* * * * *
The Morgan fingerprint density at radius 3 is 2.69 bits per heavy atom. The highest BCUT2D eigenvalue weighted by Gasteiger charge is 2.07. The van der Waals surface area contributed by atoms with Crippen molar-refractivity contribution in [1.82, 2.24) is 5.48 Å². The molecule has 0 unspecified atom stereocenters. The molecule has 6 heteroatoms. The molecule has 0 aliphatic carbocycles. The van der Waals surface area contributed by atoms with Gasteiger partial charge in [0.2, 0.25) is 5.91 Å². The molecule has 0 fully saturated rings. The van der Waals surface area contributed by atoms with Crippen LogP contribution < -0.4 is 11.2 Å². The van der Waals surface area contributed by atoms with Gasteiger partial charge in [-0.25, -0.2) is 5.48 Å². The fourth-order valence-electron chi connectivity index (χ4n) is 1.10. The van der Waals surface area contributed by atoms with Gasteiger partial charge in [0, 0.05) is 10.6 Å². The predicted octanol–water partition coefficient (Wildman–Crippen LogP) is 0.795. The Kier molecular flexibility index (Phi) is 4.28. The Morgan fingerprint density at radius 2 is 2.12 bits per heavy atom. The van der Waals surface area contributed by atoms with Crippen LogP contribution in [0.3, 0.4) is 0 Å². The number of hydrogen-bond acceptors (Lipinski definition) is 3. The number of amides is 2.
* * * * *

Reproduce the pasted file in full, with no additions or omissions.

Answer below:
The Morgan fingerprint density at radius 3 is 2.69 bits per heavy atom. The highest BCUT2D eigenvalue weighted by Gasteiger charge is 2.07. The van der Waals surface area contributed by atoms with Crippen molar-refractivity contribution in [1.82, 2.24) is 5.48 Å². The molecule has 0 unspecified atom stereocenters. The molecule has 6 heteroatoms. The molecule has 0 aliphatic carbocycles. The van der Waals surface area contributed by atoms with Gasteiger partial charge in [0.2, 0.25) is 5.91 Å². The molecule has 0 fully saturated rings. The van der Waals surface area contributed by atoms with Crippen LogP contribution < -0.4 is 11.2 Å². The van der Waals surface area contributed by atoms with Gasteiger partial charge in [-0.25, -0.2) is 5.48 Å². The fourth-order valence-electron chi connectivity index (χ4n) is 1.10. The van der Waals surface area contributed by atoms with Gasteiger partial charge in [0, 0.05) is 10.6 Å². The predicted octanol–water partition coefficient (Wildman–Crippen LogP) is 0.795. The Kier molecular flexibility index (Phi) is 4.28. The Morgan fingerprint density at radius 2 is 2.12 bits per heavy atom. The van der Waals surface area contributed by atoms with Crippen LogP contribution in [0.3, 0.4) is 0 Å². The number of hydrogen-bond acceptors (Lipinski definition) is 3. The number of amides is 2.